Bay Windows' coverage of former Massachusetts governor and two-time Republican presidential candidate Mitt Romney and his early support of the gay community garnered national attention.[12] In his 2012 campaign, Romney made a point of being vocally opposed to gay marriage, but Bay Windows republished a series of articles the paper had conducted with him that showed his stance on the issue shifting over the years: these were used in headlines in mainstream news media across the country. The most-cited of these articles was a 1994 interview with then-Bay Windows reporter Christoper Muther in which he stated, "I would further the efforts Ted Kennedy has led," and "I think the gay community needs more support from the Republican Party and I would be a voice in the Republican Party to foster antidiscrimination efforts," when speaking about supporting the LGBT community.[13][14]

Pope John Paul II[edit]

After the death of Pope John Paul II, the paper released an issue called The Holy Father's Homophobia, which received wide praise and honors from the New England Press Association.[7]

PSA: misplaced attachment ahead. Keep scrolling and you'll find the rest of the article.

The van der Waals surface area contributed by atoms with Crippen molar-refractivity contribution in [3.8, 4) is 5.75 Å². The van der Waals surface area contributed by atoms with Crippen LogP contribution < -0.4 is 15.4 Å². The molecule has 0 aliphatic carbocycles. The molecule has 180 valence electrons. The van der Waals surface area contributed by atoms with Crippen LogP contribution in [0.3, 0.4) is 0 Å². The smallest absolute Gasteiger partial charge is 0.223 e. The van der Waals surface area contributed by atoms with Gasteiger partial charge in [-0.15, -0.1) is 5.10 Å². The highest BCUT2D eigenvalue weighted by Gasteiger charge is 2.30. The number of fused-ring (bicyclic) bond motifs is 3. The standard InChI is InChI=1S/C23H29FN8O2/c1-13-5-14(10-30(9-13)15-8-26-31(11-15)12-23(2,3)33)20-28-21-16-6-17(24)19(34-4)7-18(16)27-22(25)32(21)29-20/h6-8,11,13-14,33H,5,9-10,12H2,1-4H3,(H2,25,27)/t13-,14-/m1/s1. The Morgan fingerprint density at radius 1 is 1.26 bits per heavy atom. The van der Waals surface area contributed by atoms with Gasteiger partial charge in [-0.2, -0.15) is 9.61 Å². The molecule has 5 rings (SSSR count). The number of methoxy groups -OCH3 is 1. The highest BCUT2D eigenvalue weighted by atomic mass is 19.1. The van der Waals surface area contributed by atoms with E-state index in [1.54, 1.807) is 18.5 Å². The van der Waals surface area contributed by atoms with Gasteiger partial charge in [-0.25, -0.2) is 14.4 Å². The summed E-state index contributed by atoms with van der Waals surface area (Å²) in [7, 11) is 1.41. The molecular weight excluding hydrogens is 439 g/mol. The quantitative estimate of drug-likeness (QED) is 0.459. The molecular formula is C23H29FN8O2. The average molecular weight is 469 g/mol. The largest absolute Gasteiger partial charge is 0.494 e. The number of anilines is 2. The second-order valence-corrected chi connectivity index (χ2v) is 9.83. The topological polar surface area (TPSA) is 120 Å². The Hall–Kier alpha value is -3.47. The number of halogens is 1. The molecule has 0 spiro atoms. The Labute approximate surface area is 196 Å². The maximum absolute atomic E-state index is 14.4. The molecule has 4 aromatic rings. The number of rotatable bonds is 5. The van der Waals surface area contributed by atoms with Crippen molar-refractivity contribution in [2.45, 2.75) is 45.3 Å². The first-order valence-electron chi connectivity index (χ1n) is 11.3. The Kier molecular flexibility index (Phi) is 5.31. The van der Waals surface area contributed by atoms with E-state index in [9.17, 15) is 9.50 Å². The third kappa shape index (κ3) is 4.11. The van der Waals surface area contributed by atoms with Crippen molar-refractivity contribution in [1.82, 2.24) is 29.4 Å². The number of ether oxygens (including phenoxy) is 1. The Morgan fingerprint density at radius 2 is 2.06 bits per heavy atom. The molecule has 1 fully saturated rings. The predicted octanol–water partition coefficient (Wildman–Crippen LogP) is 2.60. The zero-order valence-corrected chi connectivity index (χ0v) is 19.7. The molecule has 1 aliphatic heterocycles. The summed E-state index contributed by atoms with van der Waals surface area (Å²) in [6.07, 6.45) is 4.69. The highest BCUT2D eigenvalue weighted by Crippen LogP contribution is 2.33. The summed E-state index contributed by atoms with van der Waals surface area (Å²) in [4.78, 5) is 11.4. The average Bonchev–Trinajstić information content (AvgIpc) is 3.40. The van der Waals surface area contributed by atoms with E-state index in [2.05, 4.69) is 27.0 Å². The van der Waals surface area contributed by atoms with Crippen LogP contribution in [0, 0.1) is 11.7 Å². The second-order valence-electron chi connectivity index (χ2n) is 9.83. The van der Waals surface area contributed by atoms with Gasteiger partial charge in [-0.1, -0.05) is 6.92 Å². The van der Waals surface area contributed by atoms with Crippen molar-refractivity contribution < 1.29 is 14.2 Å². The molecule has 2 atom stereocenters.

True Colors OUT Youth Theatre controversy[edit]

In 2013 co-owner Sue O'Connell wrote an article titled "White gay men and black men have more in common than they think"[15] where she suggested "that an image problem (for young black men) is an element of the racial profiling young black men experience" and posed the hypothetical question of "what would happen if young black men took a page from Frank Kameny's (a white gay man) playbook?". The article generated a strong reaction by the local LGBT and black communities as it appeared to use respectability politics as a potential solution to the marginalization and profiling of black men.[16] In response to this article the True Colors: OUT Youth Theater, which is a part of the larger The Theatre Offensive group in Boston, wrote, produced and performed a show titled "Voices from the Ground, Stories from the Roots" in 2014.[16]